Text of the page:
It was at the fag end of the lonely street. Camouflaged under unkempt creepers and easily missable. A sign covered with cobwebs and dust read “Poddar Haveli” and as I tread over a pile of creaking dried leaves, my jaw dropped in awe.
An 18th century haveli stood ceremoniously, with a rustic, iron lock on it’s intricately carved wooden door. The frescos around it vied for my attention, but my eyes scanned the length of the door.
The door that looked like a foreword to a long forgotten novel. The novel was the haveli, locked and bat infested and for a moment, I felt a rush of emotions for this beauty. The red and green paint was fading but still looked outrageously royal.
Little did I know, that I would feel this way too often in the next couple of days.
I was in Shekhawati in Rajasthan , a region known for its ornate Havelis, vibrant frescos, and gargantuan doorways.
Once upon a time, in it’s palmy days, Shekhawati was on the Silk route: the trading route that streamlined the trade of cotton, tobacco and silk between the Arabian ports and the Gangetic plains. While the kings built impregnable forts, the merchants amassed wealth (through all of the above and even mines and opium) and built palatial homes to showcase their opulence, of which the present day havelis are living proof.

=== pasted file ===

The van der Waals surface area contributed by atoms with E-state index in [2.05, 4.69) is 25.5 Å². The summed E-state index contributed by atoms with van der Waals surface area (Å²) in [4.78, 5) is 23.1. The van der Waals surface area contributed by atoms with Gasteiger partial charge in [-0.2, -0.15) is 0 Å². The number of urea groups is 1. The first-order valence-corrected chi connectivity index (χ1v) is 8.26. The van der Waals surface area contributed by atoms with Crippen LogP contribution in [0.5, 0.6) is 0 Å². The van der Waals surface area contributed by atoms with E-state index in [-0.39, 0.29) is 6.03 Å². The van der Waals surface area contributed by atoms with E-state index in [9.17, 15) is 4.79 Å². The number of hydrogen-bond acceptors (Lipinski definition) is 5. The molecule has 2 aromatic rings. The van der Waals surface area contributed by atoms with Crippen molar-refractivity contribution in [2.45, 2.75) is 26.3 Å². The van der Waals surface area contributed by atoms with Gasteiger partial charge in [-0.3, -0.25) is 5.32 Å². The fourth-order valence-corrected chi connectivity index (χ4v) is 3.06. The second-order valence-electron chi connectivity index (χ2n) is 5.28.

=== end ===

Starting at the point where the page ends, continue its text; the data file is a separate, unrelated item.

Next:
The region was christened Shekhawati ( Shekha’s garden ) on it’s founder’s name. Maha Rao Shekha ji was a chieftain in Amber, where he refused to pay tribute to the Kachhawaha rulers of Amber-Jaipur. Breaking away, he proclaimed sovereignty in 1471 , thus forming Shekhawati.
The villages in Shekhawati are scattered and connected by potholed roads. I decide to stay at Mandawa, a central location and visit Ramgarh, Fatehpur, Churu and the lesser known Mahansar.
My quest was not just for the murals or the architecture of the havelis, but also the guardians of these regal homes: the arched wooden doors of Shekhawati.
Churu and it’s old world charm:
After feasting on the local delicacies: Ker sangri and Gatte Ki sabzi at the 100 year old Malji Ka Kamra in Churu, I asked their in house guide Lal Singh if we could do a Haveli walk. It was a brumal afternoon and Lal Singh knew the havelis like they were his own. He had access to some of the Havelis and while he exchanged pleasantries with the caretakers of the Surana haveli, I wandered about in the courtyard.
Almost all the havelis had a similar architectural pattern. A giant arched doorway which opens to a wall that acts like a veil for the inmates. A small latticed window in the wall allowed the women folk to see who has arrived and only a select few gained entry into the inner courtyard. The Havelis were two storeyed and flights of stairs led to the upper section.